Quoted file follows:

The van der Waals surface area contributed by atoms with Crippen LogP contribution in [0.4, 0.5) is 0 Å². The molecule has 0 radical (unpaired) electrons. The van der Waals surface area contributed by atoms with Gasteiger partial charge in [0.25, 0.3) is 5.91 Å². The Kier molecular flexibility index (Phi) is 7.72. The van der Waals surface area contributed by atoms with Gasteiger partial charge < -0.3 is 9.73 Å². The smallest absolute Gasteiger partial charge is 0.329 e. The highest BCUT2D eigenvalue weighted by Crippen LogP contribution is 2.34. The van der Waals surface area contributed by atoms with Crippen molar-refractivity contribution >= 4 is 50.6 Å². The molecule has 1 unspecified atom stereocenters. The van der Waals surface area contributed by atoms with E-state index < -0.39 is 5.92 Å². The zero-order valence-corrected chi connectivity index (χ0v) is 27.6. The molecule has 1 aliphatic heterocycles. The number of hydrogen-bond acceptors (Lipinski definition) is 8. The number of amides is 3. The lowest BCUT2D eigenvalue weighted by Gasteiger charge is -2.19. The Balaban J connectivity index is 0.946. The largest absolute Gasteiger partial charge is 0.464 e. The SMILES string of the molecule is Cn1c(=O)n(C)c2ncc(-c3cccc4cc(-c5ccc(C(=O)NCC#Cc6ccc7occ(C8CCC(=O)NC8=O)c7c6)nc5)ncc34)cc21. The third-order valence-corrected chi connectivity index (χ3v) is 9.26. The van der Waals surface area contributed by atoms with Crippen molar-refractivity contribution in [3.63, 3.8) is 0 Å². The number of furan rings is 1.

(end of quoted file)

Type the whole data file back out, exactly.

The van der Waals surface area contributed by atoms with Crippen LogP contribution in [0.4, 0.5) is 0 Å². The molecule has 0 radical (unpaired) electrons. The van der Waals surface area contributed by atoms with Gasteiger partial charge in [0.25, 0.3) is 5.91 Å². The Kier molecular flexibility index (Phi) is 7.72. The van der Waals surface area contributed by atoms with Gasteiger partial charge < -0.3 is 9.73 Å². The smallest absolute Gasteiger partial charge is 0.329 e. The highest BCUT2D eigenvalue weighted by Crippen LogP contribution is 2.34. The van der Waals surface area contributed by atoms with Crippen molar-refractivity contribution >= 4 is 50.6 Å². The molecule has 1 unspecified atom stereocenters. The van der Waals surface area contributed by atoms with E-state index < -0.39 is 5.92 Å². The zero-order valence-corrected chi connectivity index (χ0v) is 27.6. The molecule has 1 aliphatic heterocycles. The number of hydrogen-bond acceptors (Lipinski definition) is 8. The number of amides is 3. The lowest BCUT2D eigenvalue weighted by Gasteiger charge is -2.19. The Balaban J connectivity index is 0.946. The largest absolute Gasteiger partial charge is 0.464 e. The SMILES string of the molecule is Cn1c(=O)n(C)c2ncc(-c3cccc4cc(-c5ccc(C(=O)NCC#Cc6ccc7occ(C8CCC(=O)NC8=O)c7c6)nc5)ncc34)cc21. The third-order valence-corrected chi connectivity index (χ3v) is 9.26. The van der Waals surface area contributed by atoms with Crippen molar-refractivity contribution in [3.63, 3.8) is 0 Å². The number of furan rings is 1.